Contented with what we have PDF Print E-mail
Sunday, 24 September 2017 14:49

REFLECTION

BY FR. ROY CIMAGALA

WHILE we are always a work in progress, always moving on and pursuing our dreams and aspirations, we should not forget that we have to be contented and thankful with what we already have and accomplished. Let’s count our blessings, and avoiding complacency, let’s make use of what we have to get to our dreams and aspirations.

Somehow this is the message of the gospel of the 25th Sunday in Ordinary Time Year A, which is about the parable of the landowner hiring workers at different hours for the usual daily wage. (Mt 20,1-16)

The worker hired at the first hour compared himself with the one hired at the last hour and thought that he would be given more than what the last worker received, since he obviously worked longer than the other.

But the thing was that the wage was fixed and agreed upon before the first-hour worker was taken in. He ended up complaining against the magnanimity and generosity of the landowner who just wanted to give the same amount to the workers who only worked for one hour.

We should refrain from comparing ourselves with others to the point that we fall into envy and later fault God himself for not giving us what we want. That would be a disaster!

God has his reasons to apportion his graces and blessings in different ways and amount to each one of us. Ours is simply to ask for these graces and to make use of them as best as we can. We should not waste time comparing what we have with what the others have received from God.

If ever we have to consider what the others have, it is for the purpose of establishing how what we have can work in tandem with what the others have. Since we always live in some form of communion, we cannot help but work together with others, harmonizing our different gifts for the good of all.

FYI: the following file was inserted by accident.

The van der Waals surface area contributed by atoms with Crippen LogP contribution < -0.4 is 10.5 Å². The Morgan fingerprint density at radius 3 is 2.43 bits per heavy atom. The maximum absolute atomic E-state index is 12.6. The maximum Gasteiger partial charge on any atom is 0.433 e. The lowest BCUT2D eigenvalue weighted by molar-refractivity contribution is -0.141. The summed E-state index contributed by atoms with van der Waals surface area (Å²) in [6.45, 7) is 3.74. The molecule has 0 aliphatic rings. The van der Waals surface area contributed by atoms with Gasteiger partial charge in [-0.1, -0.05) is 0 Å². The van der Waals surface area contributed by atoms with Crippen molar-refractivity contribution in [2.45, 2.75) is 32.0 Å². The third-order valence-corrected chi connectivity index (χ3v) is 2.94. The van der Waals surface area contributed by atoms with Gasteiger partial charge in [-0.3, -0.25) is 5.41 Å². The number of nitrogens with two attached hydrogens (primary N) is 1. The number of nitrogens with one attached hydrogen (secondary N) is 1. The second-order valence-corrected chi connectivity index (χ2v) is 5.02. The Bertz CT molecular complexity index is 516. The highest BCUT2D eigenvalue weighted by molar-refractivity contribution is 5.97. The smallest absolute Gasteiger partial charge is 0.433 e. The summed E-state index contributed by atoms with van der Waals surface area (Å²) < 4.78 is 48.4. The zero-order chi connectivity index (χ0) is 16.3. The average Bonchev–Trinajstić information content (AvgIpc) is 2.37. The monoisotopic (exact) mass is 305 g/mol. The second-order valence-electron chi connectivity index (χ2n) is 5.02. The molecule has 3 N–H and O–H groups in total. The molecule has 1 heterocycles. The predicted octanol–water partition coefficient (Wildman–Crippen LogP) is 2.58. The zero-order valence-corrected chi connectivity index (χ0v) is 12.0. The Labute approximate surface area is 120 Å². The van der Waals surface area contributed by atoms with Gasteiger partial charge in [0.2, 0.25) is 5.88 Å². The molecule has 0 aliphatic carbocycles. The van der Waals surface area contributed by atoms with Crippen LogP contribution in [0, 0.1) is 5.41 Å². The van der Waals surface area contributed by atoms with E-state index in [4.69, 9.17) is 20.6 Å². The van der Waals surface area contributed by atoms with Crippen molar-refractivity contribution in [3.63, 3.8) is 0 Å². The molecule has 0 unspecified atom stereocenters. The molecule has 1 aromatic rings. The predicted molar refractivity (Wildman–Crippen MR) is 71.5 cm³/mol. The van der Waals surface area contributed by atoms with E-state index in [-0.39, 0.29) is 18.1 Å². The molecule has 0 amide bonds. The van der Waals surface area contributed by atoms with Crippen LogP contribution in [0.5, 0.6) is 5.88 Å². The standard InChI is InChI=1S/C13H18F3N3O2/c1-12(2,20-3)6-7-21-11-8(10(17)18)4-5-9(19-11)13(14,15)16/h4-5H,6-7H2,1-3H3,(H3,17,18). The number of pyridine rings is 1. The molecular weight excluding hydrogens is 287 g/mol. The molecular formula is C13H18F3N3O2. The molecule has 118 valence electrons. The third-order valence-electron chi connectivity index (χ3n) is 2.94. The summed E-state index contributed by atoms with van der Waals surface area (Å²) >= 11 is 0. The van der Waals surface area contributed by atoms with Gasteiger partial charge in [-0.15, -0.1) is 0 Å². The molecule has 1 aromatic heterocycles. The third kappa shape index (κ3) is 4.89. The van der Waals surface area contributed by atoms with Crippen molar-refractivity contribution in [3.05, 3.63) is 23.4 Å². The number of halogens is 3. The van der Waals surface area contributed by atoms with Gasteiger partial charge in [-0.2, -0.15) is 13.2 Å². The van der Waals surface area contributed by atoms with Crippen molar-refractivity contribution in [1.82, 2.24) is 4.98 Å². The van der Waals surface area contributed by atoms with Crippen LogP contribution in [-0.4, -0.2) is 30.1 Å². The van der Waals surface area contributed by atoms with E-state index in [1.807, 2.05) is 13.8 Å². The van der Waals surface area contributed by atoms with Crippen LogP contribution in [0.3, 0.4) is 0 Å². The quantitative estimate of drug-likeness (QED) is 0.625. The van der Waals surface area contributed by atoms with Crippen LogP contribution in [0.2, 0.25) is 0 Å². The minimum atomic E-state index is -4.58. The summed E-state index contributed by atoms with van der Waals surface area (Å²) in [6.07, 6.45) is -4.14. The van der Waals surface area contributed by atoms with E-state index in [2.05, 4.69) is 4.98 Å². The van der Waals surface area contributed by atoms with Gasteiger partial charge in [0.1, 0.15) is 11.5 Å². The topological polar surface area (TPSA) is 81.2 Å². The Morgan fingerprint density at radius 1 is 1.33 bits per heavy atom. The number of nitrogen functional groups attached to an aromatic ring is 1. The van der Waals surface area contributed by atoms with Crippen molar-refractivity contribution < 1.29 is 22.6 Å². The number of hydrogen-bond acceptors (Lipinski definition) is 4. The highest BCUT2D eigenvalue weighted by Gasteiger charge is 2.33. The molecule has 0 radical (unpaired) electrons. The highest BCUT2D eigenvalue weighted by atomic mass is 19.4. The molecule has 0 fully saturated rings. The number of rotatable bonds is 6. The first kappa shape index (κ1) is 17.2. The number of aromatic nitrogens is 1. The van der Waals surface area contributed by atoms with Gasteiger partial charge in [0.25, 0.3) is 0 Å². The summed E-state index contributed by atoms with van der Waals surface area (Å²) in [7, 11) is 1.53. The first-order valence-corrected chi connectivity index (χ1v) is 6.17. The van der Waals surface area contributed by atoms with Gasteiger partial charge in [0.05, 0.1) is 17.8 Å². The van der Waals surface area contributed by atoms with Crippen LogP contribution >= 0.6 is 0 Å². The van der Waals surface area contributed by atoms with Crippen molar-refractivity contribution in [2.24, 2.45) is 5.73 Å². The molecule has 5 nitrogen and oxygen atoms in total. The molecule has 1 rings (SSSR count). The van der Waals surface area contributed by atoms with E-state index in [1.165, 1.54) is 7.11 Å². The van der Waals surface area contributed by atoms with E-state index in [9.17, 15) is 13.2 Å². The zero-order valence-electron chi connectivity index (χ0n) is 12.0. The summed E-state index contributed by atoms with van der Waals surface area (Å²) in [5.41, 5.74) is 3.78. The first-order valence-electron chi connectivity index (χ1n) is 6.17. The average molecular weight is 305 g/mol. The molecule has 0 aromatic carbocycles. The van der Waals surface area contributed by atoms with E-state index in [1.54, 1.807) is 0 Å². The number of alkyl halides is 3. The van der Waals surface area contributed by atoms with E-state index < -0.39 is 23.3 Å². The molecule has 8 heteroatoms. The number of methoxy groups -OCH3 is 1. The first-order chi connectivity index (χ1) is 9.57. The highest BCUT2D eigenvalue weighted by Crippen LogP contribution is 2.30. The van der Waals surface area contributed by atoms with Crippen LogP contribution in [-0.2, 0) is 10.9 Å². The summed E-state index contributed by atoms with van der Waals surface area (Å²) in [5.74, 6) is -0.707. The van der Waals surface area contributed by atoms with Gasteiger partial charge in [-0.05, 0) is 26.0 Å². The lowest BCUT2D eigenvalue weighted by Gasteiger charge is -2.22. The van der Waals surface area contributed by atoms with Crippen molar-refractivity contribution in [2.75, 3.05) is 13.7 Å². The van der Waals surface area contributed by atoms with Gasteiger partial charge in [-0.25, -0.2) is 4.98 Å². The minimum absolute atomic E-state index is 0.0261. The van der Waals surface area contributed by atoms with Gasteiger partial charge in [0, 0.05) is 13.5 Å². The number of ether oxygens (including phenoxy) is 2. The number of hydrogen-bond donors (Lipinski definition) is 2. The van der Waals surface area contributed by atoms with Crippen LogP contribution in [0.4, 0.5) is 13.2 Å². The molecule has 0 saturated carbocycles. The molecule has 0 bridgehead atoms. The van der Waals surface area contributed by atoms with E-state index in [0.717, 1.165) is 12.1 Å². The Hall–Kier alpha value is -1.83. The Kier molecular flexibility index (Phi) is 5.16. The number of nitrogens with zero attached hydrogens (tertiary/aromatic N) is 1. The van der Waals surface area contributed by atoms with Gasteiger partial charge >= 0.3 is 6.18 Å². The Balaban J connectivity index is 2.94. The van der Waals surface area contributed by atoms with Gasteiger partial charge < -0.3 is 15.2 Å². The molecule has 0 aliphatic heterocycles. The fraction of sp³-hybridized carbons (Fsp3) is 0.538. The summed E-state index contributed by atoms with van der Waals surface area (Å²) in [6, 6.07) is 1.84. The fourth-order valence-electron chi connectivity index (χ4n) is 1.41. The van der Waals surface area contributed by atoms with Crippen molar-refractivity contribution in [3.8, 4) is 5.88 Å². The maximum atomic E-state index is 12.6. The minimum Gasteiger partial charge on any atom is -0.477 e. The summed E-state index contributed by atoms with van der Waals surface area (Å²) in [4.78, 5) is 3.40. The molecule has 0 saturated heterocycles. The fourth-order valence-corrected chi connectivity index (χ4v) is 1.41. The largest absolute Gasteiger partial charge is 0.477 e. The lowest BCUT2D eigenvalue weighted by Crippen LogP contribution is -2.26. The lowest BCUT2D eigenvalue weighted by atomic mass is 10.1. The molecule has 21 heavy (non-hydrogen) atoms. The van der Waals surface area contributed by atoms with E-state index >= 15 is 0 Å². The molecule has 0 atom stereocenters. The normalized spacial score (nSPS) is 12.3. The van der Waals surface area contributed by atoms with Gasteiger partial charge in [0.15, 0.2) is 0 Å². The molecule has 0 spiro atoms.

And so, we have to slay envy everytime it makes us its port of call. We have to let it know immediately that it is unwelcome.

And the way to do it is to go to Christ immediately, praying, sacrificing, and reminding ourselves of Christ’s example and teaching.

We need to remember that we are all brothers and sisters in Christ, however we are placed and situated in life. Not everyone can be bright, talented, successful, etc. Some have to do the menial job, take care of the little things, be at the background.

We should not feel inferior to anyone because we are all children of God, equally loved by him although shown in different ways. Everyone has the same dignity and vocation, though lived and pursued in different ways.

We have to love everyone as Christ has loved all of us, without exception. He even told us to love our enemies. But given our human weakness, we need to be more pro-active in living out what St. Paul once advised: “Do nothing from selfishness or empty conceit, but with humility of mind regard one another as more important than yourselves.” (Phil 2,3)

It’s important that we understand this piece of Pauline advice well and let’s be comforted by these words of his:

“God has chosen what is foolish in the world to shame the wise,” he says. “God has chosen what is weak in the world to shame the strong.” (1 Cor 1,27)

In this regard, we have to be most careful in handling our intentions. They play a strategic role in our life, for how and where we direct them would determine whether we want to be with God and simply be with our own selves.

Our intentions express who and where in the end we want to be. Do we choose God, or do we simply choose ourselves, or the world in general? It’s actually a choice between good and evil.

Even if we are not aware, or refuse to be aware, of this choice, which is usually the case, the choice between God and us, between good and evil, is always made with every human act we do.

We need to realize then that we have to take utmost care of our intention, making it as explicit as possible, and honing it to get engaged with its proper and ultimate object who is God.

We should try our best to shun being simply casual or cavalier about this responsibility. We can easily play around with it, since intentions are almost invariably hidden from public knowledge.